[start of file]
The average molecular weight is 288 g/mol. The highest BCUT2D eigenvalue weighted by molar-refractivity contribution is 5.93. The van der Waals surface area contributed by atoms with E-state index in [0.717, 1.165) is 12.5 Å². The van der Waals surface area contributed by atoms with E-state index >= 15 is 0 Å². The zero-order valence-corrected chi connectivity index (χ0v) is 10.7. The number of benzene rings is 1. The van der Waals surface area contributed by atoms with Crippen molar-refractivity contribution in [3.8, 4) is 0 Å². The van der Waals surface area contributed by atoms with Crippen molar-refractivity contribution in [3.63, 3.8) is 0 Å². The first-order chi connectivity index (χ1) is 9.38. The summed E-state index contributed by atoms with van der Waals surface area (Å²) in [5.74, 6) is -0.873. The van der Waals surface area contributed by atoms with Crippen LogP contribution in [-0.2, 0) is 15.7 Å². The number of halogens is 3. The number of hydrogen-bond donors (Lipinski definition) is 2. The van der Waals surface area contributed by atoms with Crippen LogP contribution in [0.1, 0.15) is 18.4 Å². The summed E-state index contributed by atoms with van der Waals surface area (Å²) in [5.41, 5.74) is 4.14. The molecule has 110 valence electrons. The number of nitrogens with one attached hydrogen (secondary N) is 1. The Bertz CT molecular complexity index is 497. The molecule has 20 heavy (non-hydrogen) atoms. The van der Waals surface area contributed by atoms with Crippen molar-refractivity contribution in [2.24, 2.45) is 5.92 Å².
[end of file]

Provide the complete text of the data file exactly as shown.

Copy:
The average molecular weight is 288 g/mol. The highest BCUT2D eigenvalue weighted by molar-refractivity contribution is 5.93. The van der Waals surface area contributed by atoms with E-state index in [0.717, 1.165) is 12.5 Å². The van der Waals surface area contributed by atoms with E-state index >= 15 is 0 Å². The zero-order valence-corrected chi connectivity index (χ0v) is 10.7. The number of benzene rings is 1. The van der Waals surface area contributed by atoms with Crippen molar-refractivity contribution in [3.8, 4) is 0 Å². The van der Waals surface area contributed by atoms with Crippen molar-refractivity contribution in [3.63, 3.8) is 0 Å². The first-order chi connectivity index (χ1) is 9.38. The summed E-state index contributed by atoms with van der Waals surface area (Å²) in [5.74, 6) is -0.873. The van der Waals surface area contributed by atoms with Crippen LogP contribution in [-0.2, 0) is 15.7 Å². The number of halogens is 3. The number of hydrogen-bond donors (Lipinski definition) is 2. The van der Waals surface area contributed by atoms with Crippen LogP contribution in [0.1, 0.15) is 18.4 Å². The summed E-state index contributed by atoms with van der Waals surface area (Å²) in [5.41, 5.74) is 4.14. The molecule has 110 valence electrons. The number of nitrogens with one attached hydrogen (secondary N) is 1. The Bertz CT molecular complexity index is 497. The molecule has 20 heavy (non-hydrogen) atoms. The van der Waals surface area contributed by atoms with Crippen molar-refractivity contribution in [2.24, 2.45) is 5.92 Å².